- Keeping Jax’s memory alive
- University initiates three personnel changes
- Quinnipiac unveils new brand identity
- Quinnipiac’s Chase Priskie Selected 177th overall in 6th Round of NHL Draft by Washington Capitals
- Men’s ice hockey’s Chase Priskie improving amidst NHL draft eligibility
- Men’s lacrosse advances in first ever NCAA tournament game
- Men’s lacrosse wins MAAC Championship
- Op-Ed: Inequality for women’s sports must be addressed
- Spring Sports Awards
- Tennis triumphs
Reality Check with Matt Busekroos
I should preface that I don’t have an Instagram nor do I own an iPhone or Android or anything “smart.”
People have even expressed shock to me when they realize because they expect me to be on top of all social media. Instead, I own a Verizon flip phone that is held together with duct tape and a little bit of spit. I may or may not have dropped it one too many times. Whoops.
I used to own a touch screen phone, but that gravy train ended the second I dropped it down the toilet. I don’t have the best luck with my phones, but I still crave a smartphone every day (only a few more months until I get my upgrade!)
Let’s be real: the second I get my hands on one of those glorious touchscreen phones, I know something will go awry. Maybe I’ll drop it and the screen will crack. Perhaps I will take a scandalous picture and accidentally send it to the wrong person. Who knows?! (Well, I’m kidding about that last one. Or not.)
Now that I’ve established I don’t own a smartphone, I happily watch my friends abuse them in the meantime. I promise myself I will not be as annoying with the various applications.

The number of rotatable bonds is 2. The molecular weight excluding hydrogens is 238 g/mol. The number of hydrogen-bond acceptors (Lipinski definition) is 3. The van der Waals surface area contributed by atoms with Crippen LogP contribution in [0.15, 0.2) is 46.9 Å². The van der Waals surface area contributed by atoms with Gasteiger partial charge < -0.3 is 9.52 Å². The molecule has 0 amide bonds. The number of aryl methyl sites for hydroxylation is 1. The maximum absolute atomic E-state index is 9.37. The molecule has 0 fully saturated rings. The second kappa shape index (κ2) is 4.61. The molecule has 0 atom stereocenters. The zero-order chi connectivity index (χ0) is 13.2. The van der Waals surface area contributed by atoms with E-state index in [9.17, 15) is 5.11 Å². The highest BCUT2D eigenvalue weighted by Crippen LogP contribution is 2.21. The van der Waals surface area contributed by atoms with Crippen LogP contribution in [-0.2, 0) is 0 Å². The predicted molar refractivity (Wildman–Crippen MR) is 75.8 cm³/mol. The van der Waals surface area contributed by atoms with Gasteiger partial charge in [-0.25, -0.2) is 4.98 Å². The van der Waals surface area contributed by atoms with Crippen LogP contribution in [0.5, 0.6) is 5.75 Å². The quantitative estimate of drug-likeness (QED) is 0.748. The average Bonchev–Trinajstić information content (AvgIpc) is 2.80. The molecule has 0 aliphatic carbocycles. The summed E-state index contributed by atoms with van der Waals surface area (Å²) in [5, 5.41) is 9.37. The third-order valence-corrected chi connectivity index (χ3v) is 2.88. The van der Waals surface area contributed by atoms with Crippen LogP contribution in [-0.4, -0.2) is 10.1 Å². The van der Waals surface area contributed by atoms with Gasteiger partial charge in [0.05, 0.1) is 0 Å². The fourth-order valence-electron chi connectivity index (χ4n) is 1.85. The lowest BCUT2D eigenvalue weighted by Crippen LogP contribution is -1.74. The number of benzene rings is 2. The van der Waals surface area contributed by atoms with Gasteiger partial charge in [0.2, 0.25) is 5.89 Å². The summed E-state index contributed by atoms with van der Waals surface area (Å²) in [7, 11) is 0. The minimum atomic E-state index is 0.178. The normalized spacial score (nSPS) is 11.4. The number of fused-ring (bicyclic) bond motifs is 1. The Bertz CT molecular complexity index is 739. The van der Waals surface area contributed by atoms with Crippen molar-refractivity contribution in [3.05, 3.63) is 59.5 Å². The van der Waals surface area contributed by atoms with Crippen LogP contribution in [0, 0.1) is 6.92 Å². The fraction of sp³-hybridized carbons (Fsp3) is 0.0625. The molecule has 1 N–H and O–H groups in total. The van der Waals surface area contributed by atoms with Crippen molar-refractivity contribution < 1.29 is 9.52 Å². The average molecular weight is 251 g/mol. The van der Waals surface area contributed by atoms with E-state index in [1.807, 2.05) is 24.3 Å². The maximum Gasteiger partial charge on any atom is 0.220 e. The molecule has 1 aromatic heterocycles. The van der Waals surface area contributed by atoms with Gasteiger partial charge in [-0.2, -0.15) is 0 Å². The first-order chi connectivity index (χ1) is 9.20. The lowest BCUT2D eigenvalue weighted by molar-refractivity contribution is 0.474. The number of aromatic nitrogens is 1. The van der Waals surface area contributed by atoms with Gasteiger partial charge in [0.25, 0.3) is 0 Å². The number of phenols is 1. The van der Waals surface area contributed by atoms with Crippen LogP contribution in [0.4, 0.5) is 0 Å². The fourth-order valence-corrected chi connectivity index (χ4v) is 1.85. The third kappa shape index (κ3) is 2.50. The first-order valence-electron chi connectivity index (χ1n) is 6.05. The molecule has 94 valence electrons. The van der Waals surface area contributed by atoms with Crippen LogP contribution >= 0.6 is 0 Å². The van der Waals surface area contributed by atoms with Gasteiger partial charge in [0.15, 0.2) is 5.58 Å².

Last summer, I watched my friend cook something in the kitchen. I forget exactly what food. It could have been chickpeas or bagel bites or whatever. She’ll eat just about anything in sight.
Anyway, I saw her Instagram each step of cooking said food and I could not believe that she thought anyone cared enough to see her step-by-step process. Of course, she ends up getting more likes on those photos than I would get on my latest Facebook default. But I’m not bitter or anything.
I have other friends who like to “snap chat.” Whatever that is. I assume snap chatting was designed for those who are too lazy to text or call on the actual phone. In reality, snap chatting seems like just another way to do dirty things with your significant other (or someone else’s significant other). All in all, it seems like a big waste of time.
Matt Busekroos is a graduate student studying interactive media. His life is too boring for an actual smartphone. He will eventually spend all his free time snap chatting his friends once he owns one. Get ready.